Forum for Science, Industry and Business

Sponsored by:     3M 
Search our Site:

 

Nile Delta fishery grows dramatically thanks to run-off of sewage, fertilizers

21.01.2009
Considered pollutants in the West, discharges help to feed millions in Egypt

While many of the world's fisheries are in serious decline, the coastal Mediterranean fishery off the Nile Delta has expanded dramatically since the 1980s.

The surprising cause of this expansion, which followed a collapse of the fishery after completion of the Aswan High Dam in 1965, is run-off of fertilizers and sewage discharges in the region, according to a researcher at the University of Rhode Island Graduate School of Oceanography.

Autumn Oczkowski, a URI doctoral student, used stable isotopes of nitrogen to demonstrate that 60 to 100 percent of the current fishery production is supported by nutrients from fertilizer and sewage. Her research will be reported in the Jan. 21 online edition of the Proceedings of the National Academy of Sciences.

"This is really a story about how people unintentionally impact ecosystems," Oczkowski said.

Historically, the Nile would flood the delta every fall, irrigate nearby agricultural land, and flow out to the Mediterranean, carrying with it nutrients to support a large and productive fishery. Construction of the dam stopped the flooding, and the fishery collapsed.

"That's when fertilizer consumption in the country skyrocketed," said Oczkowski. "The Egyptians were fertilizing the land, and then fertilizing the sea with the run-off. It also corresponded with a population boom and the expansion of the public water and sewer systems."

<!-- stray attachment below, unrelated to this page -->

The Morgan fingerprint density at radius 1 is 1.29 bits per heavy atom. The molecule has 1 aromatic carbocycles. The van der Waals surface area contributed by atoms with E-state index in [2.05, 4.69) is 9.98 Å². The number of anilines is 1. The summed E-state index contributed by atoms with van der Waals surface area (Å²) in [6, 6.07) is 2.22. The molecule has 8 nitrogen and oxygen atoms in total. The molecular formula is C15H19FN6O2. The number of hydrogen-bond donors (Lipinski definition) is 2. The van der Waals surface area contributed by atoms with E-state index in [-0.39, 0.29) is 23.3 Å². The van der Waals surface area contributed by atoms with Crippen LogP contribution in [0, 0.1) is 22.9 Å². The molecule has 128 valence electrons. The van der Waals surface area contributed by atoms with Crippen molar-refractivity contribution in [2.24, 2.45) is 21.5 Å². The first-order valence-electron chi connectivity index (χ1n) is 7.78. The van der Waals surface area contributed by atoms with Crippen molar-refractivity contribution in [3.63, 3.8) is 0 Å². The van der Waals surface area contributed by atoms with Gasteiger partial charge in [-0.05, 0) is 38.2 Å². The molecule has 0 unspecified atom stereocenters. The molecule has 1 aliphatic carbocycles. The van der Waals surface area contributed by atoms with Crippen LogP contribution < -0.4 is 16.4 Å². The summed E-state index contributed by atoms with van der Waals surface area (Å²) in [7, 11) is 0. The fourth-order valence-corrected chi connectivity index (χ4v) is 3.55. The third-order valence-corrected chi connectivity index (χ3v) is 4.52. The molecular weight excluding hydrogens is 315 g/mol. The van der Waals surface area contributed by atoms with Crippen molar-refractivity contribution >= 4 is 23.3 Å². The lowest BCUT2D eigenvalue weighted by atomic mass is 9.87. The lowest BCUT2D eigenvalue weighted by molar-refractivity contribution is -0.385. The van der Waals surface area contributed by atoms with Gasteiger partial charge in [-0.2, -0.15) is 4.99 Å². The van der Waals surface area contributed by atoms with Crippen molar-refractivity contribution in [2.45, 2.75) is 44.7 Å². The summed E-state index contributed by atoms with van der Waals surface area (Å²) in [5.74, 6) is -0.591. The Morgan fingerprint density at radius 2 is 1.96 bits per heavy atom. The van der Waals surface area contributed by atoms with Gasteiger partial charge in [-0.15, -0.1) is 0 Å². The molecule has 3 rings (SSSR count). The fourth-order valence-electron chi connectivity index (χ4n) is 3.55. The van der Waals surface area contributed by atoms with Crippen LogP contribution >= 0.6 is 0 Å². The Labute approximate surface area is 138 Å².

As a result, landings of fish in coastal and offshore waters are more than three times pre-dam levels. While increased fishing effort in recent years may have played some role in the recovery, Oczkowski's findings indicate that anthropogenic nutrient sources have now more than replaced the fertility carried by the historical flooding.

Oczkowski and colleagues from URI, the U.S. Environmental Protection Agency, and the University of Alexandria collected more than 600 fish in 2006 and 2007 from four regions that received run-off from the delta and two areas not affected by the Nile drainage. Stable isotopes of nitrogen in each fish were measured and compared.

She found that the isotope signatures in the fish reflected two distinct sources of nitrogen: anthropogenic nitrogen from fertilizers and sewage in the fish caught in coastal and offshore areas of the delta, and nitrogen values consistent with the middle of the Mediterranean in fish caught in waters that were not affected by the delta drainage.

These results have raised questions among many scientists about the value of anthropogenic sources of nutrients to ecosystems.

"We're programmed in the West to think of nutrient enrichment of coastal systems as bad," Oczkowski said. "Here in Rhode Island we've spent hundreds of millions of dollars to upgrade sewage plants to reduce nutrient loading into Narragansett Bay. And it's a major issue in the Chesapeake Bay and in the Gulf of Mexico, where run-off of fertilizers from the country's breadbasket into the Mississippi River has caused a dead zone in the Gulf.

"But the Egyptians don't think it's a bad thing. For them, it's producing tons of fish and feeding millions of hungry people. It's forcing us to reconsider whether we can say that nutrient inputs are always a bad thing."

Todd McLeish | EurekAlert!
Further information:
http://www.uri.edu

More articles from Ecology, The Environment and Conservation:

nachricht How does the loss of species alter ecosystems?
18.05.2017 | Deutsches Zentrum für integrative Biodiversitätsforschung (iDiv) Halle-Jena-Leipzig

nachricht Excess diesel emissions bring global health & environmental impacts
16.05.2017 | International Institute for Applied Systems Analysis (IIASA)